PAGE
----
Genotyping is not routinely performed at diagnosis of von Willebrand disease (VWD). Therefore, the association between genetic variants and pathogenic mechanism or the clinical and laboratory phenotype is unknown in most patients, especially in type 1 VWD. To investigate whether genotyping adds to a better understanding of the pathogenic mechanisms and variability in phenotype, we analyzed the VWF gene in 390 well-defined VWD patients, included in the WiN study. A VWF gene variant was found in 155 patients (61.5%) with type 1, 122 patients (98.4%) with type 2, and 14 patients (100%) with type 3 VWD. Forty-eight variants were novel. For each VWF gene variant, the pathogenic mechanisms associated with reduced VWF levels was investigated using the FVIII:C/VWF:Ag and VWFpp/VWF:Ag ratios. In type 1 VWD, reduced synthesis or secretion of VWF was most frequently found in patients with nonsense variants, frameshift variants, and deletions, whereas rapid clearance of VWF was mainly found in patients with missense variants. Furthermore, type 1 VWD patients with and without a VWF gene variant were clearly distinct in their clinical features such as age of diagnosis, laboratory phenotype, and bleeding phenotype. In type 2 VWD, 81% of variants were associated with an increased clearance of VWF. To conclude, we identified the pathogenic mechanisms associated with various VWF gene variants in type 1, 2, and 3 VWD patients. Additionally, major differences in the phenotype of type 1 VWD patients with and without a variant were observed, which may be of importance for clinical management.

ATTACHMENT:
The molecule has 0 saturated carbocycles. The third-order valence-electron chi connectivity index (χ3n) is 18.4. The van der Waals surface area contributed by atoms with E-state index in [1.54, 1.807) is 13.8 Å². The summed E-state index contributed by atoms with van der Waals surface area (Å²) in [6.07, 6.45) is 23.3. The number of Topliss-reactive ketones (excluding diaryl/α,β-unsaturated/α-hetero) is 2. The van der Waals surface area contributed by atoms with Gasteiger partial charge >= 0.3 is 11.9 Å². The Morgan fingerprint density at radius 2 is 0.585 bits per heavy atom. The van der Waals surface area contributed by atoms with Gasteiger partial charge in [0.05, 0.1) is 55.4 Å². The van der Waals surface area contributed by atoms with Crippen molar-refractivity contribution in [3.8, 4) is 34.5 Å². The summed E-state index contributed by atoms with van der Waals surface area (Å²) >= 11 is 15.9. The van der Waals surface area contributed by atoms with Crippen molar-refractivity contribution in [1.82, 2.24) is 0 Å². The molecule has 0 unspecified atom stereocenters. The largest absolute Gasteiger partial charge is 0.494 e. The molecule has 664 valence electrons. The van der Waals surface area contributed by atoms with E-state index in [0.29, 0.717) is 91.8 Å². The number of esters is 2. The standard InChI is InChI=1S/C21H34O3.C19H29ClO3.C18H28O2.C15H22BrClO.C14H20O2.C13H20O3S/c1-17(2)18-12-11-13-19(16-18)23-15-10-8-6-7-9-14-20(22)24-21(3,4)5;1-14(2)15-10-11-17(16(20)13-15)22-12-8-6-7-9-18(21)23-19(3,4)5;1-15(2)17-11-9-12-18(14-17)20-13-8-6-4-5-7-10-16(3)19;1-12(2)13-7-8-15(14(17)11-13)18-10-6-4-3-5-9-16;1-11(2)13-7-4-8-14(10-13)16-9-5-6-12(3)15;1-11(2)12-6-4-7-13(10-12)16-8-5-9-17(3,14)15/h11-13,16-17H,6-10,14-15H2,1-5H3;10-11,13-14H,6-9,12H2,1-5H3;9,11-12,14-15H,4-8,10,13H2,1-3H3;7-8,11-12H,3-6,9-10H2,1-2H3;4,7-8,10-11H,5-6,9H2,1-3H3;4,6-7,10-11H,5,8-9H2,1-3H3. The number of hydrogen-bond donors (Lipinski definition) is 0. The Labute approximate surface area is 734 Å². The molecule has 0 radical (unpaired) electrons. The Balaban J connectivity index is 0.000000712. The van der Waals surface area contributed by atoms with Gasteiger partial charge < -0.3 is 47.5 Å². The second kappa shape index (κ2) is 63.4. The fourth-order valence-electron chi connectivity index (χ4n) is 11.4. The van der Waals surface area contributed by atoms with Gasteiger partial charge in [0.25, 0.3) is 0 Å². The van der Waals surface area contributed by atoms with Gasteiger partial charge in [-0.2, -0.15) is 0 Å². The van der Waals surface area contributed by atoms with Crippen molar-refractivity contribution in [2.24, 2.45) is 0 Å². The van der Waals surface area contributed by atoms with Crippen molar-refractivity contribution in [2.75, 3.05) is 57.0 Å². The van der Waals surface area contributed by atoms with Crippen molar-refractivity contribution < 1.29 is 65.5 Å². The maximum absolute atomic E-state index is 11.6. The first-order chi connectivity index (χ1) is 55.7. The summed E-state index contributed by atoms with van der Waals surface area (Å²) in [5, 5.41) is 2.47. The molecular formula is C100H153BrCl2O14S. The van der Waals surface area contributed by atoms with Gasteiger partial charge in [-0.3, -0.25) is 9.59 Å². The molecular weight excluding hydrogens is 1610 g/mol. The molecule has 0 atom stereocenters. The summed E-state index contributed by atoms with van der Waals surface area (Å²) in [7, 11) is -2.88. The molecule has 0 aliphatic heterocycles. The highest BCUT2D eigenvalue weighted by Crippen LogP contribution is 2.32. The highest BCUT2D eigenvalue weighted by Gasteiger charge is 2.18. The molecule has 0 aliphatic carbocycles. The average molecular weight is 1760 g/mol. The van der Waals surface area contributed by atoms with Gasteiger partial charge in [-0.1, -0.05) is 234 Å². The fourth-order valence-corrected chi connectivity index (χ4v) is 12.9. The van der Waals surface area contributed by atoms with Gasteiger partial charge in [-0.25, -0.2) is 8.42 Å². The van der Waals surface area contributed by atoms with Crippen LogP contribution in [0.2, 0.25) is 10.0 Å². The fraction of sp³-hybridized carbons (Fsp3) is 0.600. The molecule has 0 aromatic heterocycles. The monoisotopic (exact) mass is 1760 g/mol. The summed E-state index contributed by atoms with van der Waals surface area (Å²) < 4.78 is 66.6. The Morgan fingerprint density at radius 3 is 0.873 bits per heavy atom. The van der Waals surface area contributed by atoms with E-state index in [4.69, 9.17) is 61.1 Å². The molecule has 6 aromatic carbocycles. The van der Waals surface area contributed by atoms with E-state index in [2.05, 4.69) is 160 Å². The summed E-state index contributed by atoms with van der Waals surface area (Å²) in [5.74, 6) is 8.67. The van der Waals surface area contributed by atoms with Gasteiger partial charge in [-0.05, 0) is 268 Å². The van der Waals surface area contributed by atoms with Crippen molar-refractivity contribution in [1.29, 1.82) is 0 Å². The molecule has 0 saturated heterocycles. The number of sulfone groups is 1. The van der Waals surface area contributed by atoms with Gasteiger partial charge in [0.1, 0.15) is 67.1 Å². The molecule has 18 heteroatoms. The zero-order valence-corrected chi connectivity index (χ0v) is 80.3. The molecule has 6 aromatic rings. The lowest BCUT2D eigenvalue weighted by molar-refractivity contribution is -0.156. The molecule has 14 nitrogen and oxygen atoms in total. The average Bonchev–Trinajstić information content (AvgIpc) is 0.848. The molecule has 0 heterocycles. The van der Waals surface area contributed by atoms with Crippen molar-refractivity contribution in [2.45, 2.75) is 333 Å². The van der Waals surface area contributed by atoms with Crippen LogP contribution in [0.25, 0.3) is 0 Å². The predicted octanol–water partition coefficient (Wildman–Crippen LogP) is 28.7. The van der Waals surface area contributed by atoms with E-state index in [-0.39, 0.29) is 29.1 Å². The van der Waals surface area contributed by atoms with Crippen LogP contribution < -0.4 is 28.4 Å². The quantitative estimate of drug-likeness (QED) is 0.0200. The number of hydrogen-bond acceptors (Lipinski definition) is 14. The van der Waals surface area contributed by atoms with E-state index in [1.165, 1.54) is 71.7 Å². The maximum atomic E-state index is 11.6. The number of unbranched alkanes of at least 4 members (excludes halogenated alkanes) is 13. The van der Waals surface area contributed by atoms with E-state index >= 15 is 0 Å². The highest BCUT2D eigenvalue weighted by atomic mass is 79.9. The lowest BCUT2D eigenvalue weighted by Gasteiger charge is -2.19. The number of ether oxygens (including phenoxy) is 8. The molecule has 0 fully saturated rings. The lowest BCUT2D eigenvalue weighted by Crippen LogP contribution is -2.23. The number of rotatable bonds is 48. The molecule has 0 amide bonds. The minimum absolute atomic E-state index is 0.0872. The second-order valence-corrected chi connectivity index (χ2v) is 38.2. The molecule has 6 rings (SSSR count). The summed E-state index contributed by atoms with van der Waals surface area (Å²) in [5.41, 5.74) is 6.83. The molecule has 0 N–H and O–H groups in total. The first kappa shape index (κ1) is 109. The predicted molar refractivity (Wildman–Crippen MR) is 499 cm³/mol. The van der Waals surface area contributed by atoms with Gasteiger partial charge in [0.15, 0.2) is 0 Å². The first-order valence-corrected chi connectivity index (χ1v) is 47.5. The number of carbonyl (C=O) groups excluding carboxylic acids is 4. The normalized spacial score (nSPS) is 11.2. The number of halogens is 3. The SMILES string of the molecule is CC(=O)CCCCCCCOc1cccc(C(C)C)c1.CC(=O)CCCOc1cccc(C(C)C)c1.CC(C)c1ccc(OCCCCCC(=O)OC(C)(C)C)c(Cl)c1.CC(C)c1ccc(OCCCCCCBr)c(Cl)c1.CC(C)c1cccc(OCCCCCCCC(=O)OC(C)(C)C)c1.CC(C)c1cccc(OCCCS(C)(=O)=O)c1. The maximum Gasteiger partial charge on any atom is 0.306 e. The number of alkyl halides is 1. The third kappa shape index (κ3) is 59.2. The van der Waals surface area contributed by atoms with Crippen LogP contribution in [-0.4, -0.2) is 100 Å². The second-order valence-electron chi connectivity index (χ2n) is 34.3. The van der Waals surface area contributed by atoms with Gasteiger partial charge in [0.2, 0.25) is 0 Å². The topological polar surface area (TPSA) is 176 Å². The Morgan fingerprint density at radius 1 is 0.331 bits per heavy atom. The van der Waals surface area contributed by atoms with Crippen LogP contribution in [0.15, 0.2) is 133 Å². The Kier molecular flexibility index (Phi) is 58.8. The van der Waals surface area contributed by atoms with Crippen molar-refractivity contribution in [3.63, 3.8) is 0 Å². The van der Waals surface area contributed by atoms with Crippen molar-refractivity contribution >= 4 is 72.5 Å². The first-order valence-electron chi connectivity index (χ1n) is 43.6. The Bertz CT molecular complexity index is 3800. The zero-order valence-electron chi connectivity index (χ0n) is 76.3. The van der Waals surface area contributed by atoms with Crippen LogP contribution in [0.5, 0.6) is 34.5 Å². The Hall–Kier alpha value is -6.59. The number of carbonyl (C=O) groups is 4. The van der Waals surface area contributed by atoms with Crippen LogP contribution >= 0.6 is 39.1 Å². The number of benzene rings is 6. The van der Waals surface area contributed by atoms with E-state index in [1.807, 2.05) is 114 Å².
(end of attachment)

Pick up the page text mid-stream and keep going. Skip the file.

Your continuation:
Bibliographical noteFunding Information:
FA received the CSL Behring-professor Heimburger Award 2018 and a travel grant from Sobi. JB started working at Sobi after finishing this research project. WLvH reports speaker and consultant and travel fees from Takeda, Bayer, CSL Behring, and Sobi. He is also cofounder and CSO of Enzyre. MHC has received investigator-initiated research grants over the years from the Netherlands Organisation for Scientific Research (NWO), the Netherlands Organization for Health Research and Development (ZonMw), the Dutch “Innovatiefonds Zorgverzekeraars,” Baxter/Baxalta/Shire, Pfizer, Bayer Schering Pharma, CSL Behring, Sobi Biogen, Novo Nordisk, Novartis, and Nordic Pharma, and has served as a steering board member for Roche and Bayer. All grants, awards, and fees go to the Erasmus MC as institution. The institution of KF has received unrestricted research grants from CSL Behring, Sobi, and NovoNordisk, and her institution received consultancy fees from Grifols, Takeda, Novo Nordisk, and Roche. KM received research support from Bayer, Sanquin, and Pfizer; speaker fees from Bayer, Sanquin, Boehringer Ingelheim, BMS, and Aspen; consulting fees from uniQure, of which all fees go to the institution. BAPL-vG has received unrestricted educational grants from Baxter and CSL Behring. JE received research support from CSL Behring, and he has been a teacher on educational activities of Roche. KPMvG received unrestricted research support from CSL Behring and Bayer and speakers fee from Takeda. JGvdB has been a teacher on educational activities of Bayer and received consultancy fees from Novo Nordisk, paid to the Leiden University Medical Center. FWGL received research support from CSL Behring and Shire/Takeda for performing the Willebrand in the Netherlands (WiN) study and uniQure for a study not related to this article, and is consultant for uniQure, Sobi, Biomarin, and Shire/Takeda, of which the fees go to the institution, and has received a travel grant from Sobi. He is also a DSMB member for a study by Roche. All the other authors have no conflicts of interest to disclose.
The WiN study was supported (in part) by research funding from the Dutch Hemophilia Foundation (Stichting Haemophilia), Shire (Takeda) and CSL Behring (unrestricted grant).
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